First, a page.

Roding Valley station now lies entirely within Essex, but if you walk off the southern platform you walk straight into London which means Station Approach is very much within today's sphere of interest. It has one house and a small factory which since 1958 has been making... blimey, mission-critical fasteners. They're JP Aero, suppliers to the military, medical, nuclear and aerospace industries "whether you need a hundred, a thousand, or a million". Their website tells us that "rivet fasteners include semi-tubular, solid, blind, split and drive", and also that "fasteners that secure the wings must be able to hold the weight of the entire aircraft", and I feel like I've learned something just by being here.

There are parades of shops on both sides of the station, with the majority of the useful ones (post office, chemist, dog groomers, quilting supplies) being on the Essex side. But the official Station Parade is across the tracks in London IG9 and that's more holistic and financial, for which read duller, other than the shop at the end with the big skip outside. This is May of London, the local gunsmiths, who can't sell you a Deluxe Sideplate Hand Engraved Sporter Shotgun or a box of Standard Velocity bullets at present because they're doing up the shop. But come back on 9th May and they promise to be open again, so we can all drop off our firearms in secure storage at the very reasonable rate of £3.50 per week.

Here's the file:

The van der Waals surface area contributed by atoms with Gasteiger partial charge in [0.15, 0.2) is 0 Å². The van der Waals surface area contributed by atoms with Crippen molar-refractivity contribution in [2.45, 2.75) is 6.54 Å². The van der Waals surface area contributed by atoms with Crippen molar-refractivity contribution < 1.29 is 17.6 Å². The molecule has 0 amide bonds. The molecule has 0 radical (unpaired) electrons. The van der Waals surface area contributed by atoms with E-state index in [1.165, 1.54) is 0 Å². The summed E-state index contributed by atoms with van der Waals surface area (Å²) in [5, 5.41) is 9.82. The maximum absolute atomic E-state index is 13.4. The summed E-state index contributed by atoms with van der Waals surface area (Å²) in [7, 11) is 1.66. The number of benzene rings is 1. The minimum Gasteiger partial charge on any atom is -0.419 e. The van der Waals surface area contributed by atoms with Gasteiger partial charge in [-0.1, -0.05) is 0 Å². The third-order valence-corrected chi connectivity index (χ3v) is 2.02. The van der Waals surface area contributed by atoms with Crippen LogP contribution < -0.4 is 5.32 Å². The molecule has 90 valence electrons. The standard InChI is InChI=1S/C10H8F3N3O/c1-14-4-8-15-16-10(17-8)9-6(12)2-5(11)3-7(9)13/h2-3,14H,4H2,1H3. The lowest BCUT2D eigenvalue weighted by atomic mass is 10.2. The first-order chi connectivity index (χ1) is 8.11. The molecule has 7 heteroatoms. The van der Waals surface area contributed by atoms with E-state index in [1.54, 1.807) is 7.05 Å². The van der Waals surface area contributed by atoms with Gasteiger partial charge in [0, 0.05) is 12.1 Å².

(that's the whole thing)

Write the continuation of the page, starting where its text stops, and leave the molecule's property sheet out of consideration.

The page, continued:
A meander in the Roding, and its tendency to flood, means that half of this postcode enclave is used for playing sport. Bancroft Rugby Club describe themselves as friendly and vibrant, have some particularly thriving youth teams and play in the Essex league despite their location. A flick through their Instagram feed suggests they've guided several boys and girls to senior level and equally aren't averse to laddish suckling bants while on tour. And for its final point of interest, this patch of IG9 is served by route 549, which as of today is London's very last five-hundred-and-something bus. But because it only runs every 90 minutes you're better off coming via the least-used tube station instead, and now perhaps you see why so few do.

The other chunk of IG9 straddles the High Road at the northern tip of Woodford Green. The houses are bigger here and also more quintessentially Buckhurst Hill, which essentially they very nearly are. Again the Greater London boundary cuts through adrift from any obvious reference point so the trick is to look for Redbridge street signs, ideally those with the IG9 postcode helpfully listed in the top right-hand corner. I walked here through Knighton Wood and Lords Bushes following what used to be Monkhams Lane, a delightfully thick leftover from Epping Forest, which might well have become multiple IG9 addresses had the City of London not thankfully preserved it.